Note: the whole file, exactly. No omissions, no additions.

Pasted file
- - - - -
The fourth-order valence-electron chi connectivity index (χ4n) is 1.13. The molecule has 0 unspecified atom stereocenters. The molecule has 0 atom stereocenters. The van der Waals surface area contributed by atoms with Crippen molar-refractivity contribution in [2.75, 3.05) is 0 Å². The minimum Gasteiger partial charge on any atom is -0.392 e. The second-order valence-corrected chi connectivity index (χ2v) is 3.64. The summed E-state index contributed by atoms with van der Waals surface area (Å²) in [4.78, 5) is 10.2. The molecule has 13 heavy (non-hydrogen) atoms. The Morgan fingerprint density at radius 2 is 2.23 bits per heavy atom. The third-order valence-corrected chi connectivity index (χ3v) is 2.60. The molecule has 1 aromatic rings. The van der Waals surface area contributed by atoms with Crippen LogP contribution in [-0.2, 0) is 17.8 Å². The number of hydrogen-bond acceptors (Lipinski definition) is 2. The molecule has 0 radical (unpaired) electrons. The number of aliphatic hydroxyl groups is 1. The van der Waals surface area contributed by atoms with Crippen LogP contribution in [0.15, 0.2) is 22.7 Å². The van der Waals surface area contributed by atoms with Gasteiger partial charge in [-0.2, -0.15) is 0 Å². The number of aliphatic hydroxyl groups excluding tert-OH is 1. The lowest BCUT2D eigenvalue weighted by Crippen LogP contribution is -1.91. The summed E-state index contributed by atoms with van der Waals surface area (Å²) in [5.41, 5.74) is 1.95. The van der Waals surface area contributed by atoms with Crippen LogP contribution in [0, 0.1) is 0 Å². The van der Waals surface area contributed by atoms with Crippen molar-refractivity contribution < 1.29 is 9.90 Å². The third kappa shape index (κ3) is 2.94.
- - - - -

The fourth-order valence-electron chi connectivity index (χ4n) is 1.13. The molecule has 0 unspecified atom stereocenters. The molecule has 0 atom stereocenters. The van der Waals surface area contributed by atoms with Crippen molar-refractivity contribution in [2.75, 3.05) is 0 Å². The minimum Gasteiger partial charge on any atom is -0.392 e. The second-order valence-corrected chi connectivity index (χ2v) is 3.64. The summed E-state index contributed by atoms with van der Waals surface area (Å²) in [4.78, 5) is 10.2. The molecule has 13 heavy (non-hydrogen) atoms. The Morgan fingerprint density at radius 2 is 2.23 bits per heavy atom. The third-order valence-corrected chi connectivity index (χ3v) is 2.60. The molecule has 1 aromatic rings. The van der Waals surface area contributed by atoms with Crippen LogP contribution in [-0.2, 0) is 17.8 Å². The number of hydrogen-bond acceptors (Lipinski definition) is 2. The molecule has 0 radical (unpaired) electrons. The number of aliphatic hydroxyl groups is 1. The van der Waals surface area contributed by atoms with Crippen LogP contribution in [0.15, 0.2) is 22.7 Å². The van der Waals surface area contributed by atoms with Gasteiger partial charge in [-0.2, -0.15) is 0 Å². The number of aliphatic hydroxyl groups excluding tert-OH is 1. The lowest BCUT2D eigenvalue weighted by Crippen LogP contribution is -1.91. The summed E-state index contributed by atoms with van der Waals surface area (Å²) in [5.41, 5.74) is 1.95. The van der Waals surface area contributed by atoms with Crippen LogP contribution in [0, 0.1) is 0 Å². The van der Waals surface area contributed by atoms with Crippen molar-refractivity contribution < 1.29 is 9.90 Å². The third kappa shape index (κ3) is 2.94.